Hudson's Bay Company Archives.
If you haven't contacted them yet,
do. Offer all the info you have about your ancestor
and be patient. Fees for copies are modest (I'm on
a fixed income and I could afford'em). And, if you
have genealogical information on your descendant, the
Archive would be interested in a copy to put in his/their
file(s), to be shared with any other descendants who
might contact them. Genealogical information should
be hard copy (aka printed out) and include your
information sources. See their website at http://www.gov.mb.ca/chc/archives/hbca/index.html.
One of their holdings is Microfiche
Report Series 340, Fort Langley: An overview of the
Operations of a Diversified Fur Trade Post 1848 to 1858
and the Physical Context in 1858 by J. Morton,
that contains a number of biographies on the
employees. I do not know is if there's an index of
whose biographies are in there. I do know my great
great Grandfather Etienne Pepin is in there through a
reference given in The Fort Langley
Journals. From my copy of Etienne's
biography, I see his is preceded by that of a man by the
last name of Taylor, and followed by that of John Bell
and Joseph Maayo, Coopers.
Fort Langley Journals 1827-30
by Morag Maclachalan, UBC Press 1998
ISBN 0-7748-0664-8 (hardcover) ; 0-7748-0665-6 (paperback)
If you are a descendant of any of these men, it's
well worth the read. Check out your local library, and if they
don't have it -- or if after reading it your decide you just
have to have a copy of your own -- it can be ordered through the
link to Amazon.com. (And
yes, if you order thorough the link on the right, Lisa does receive
a small percentage of each sale.)
|Lisa owns this book
Langley 1827-1927 A Century of Settlement
by Denys Nelson
issued by the
Art, Historical and Scientific Association of Vancouver
This is a small pamphlet rather than a
book and will be tough to find as it is out of print. The Vancouver Public Library in Vancouver,
British Columbia has a single copy up on the
seventh floor in Special Collections. Like Morag MacLachlan's book, it gives some good information about the fort and its
Check out the Special Collections at the Vancouver Public
Library, visit the library's website at http://www.vpl.vancouver.bc.ca, or order it from Amazon.com
of the Bay, The
Company of Adventurers that Seized a Continent
|by Peter C. Newman
It's a history of the Hudson's Bay Company,
from its founding three centuries ago to the present day. It gives a good feel for the
type of men attracted to the Hudson's Bay company.
Emblazoned on the front and back cover are the words
"Now a CTV, History TV, PBS documentary
The URL on the back of the book comes back "404 site not found",
but after a bit of diligent searching, I finally found it at http://www.pbs.org/empireofthebay/.
Lisa owns this book
Children of the Fur
Trade: Forgotten Métis of the Pacific Northwest
by John C Jackson.
Mountain Press Publishing Company, Missoula, Montana,
ISBN: 0-87842-329-X (cloth) ISBN:
From the back of the book:
Children of the Fur Trade is a distinctive look at a
forgotten people. At a time when all Americas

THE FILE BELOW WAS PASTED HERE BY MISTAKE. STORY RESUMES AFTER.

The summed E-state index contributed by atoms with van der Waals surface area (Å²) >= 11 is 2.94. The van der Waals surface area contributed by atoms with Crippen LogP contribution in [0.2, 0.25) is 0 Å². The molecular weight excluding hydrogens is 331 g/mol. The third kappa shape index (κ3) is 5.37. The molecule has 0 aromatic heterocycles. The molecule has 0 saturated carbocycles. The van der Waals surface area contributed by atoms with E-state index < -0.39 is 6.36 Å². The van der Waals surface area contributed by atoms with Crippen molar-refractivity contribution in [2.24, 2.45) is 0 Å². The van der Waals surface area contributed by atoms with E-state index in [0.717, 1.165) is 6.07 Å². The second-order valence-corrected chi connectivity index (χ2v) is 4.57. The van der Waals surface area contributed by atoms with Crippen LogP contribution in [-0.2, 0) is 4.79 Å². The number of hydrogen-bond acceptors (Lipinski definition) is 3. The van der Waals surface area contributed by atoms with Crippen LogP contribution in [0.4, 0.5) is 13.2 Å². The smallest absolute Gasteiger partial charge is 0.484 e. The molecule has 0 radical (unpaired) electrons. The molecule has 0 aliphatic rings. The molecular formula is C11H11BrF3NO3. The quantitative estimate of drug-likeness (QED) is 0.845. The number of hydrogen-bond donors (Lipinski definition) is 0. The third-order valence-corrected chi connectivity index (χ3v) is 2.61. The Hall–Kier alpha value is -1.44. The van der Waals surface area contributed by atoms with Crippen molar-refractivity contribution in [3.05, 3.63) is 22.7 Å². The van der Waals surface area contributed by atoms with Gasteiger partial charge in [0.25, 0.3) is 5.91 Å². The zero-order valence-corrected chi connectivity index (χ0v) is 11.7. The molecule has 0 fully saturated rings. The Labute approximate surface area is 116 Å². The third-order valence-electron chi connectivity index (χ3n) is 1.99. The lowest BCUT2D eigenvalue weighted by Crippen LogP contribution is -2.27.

are concerned about issues of cultural complexity and
diversity, Jackson's book reminds us that those
questions have been part of our history for a very
long time. Children of the Fur Trade takes
readers into a lost world, a place where Native
American and European lives crossed to form a new
people and a new culture. Jackson helps us
recover a vital part of Northwest history, and
American history for that matter. Using many
kinds of sources, Jackson gives readers a vivid and
memorable portrait of Métis life at the western edge
of North America. Graced with many maps and illustrations, this is a book sure to interest and
inform both the scholar and the general reader.
Lisa note: For
those of you with roots in the fur trade of the
Northwest, this would be a good addition to your home
Lisa owns this book
by Grace Lee Nute Illustrations
by Carl W. Bertsch
Originally published in 1931,
is the authorative account of this unique and
colorful class of men whose exploits, speech,
terminology, songs, customs, and dress comprise an
enduring and romantic legacy.
the definitive work . . . on the French-Canadians
who manned the great canoes of the fur trade from
Montreal to the Pacific and the far
" . . . a
fascinating and important contribution to the . .
. field of frontier history."
Grace Lee Nute,
formerly a member of the Minnesota Historical
Society's staff and of the history faculty of Hamline
University in St. Paul, is perhaps best known for her
many publications on various aspects of the fur
trade, exploration, and the northern Minnesota land
of voyageurs. Among them are the companion
volumes The Voyaguer's Highway
and Rainy River Country, also published by the MHS Press.
Cover: Frances A.
Hopkins, "Canoe Shooting the Rapids,"
detail (oil, c. 1879--collections of the Picture
Division, Public Archives Canada, Ottawa, C-2774)
This book gives you a
good feel for why men became Voyageurs, through their
deeds as recorded in person anecdotes and through the
writings of those who traveled with them.
Lisa owns this book
|The West Beyond
the West : A History of British
| by Jean Barman.
Says the back of the book:
Jean Barman is a
professor in the Department of Educational Studies at the
University of British Columbia, and is the author of Growing
up British in British Columbia: Boys in Private School.
She is co-editor of the journal BC
Studies and of a number of books,
most recently Children, Teachers and
Schools in the History of British Columbia
and First Nations Education in
Canada; The Circle Unfolds. The
first edition of The West beyond the
West, published in 1991, won the
Canadian Historical Association's regional history
And in Lisa's
personal opinion, it's a pretty darn good read.
Lisa owns this book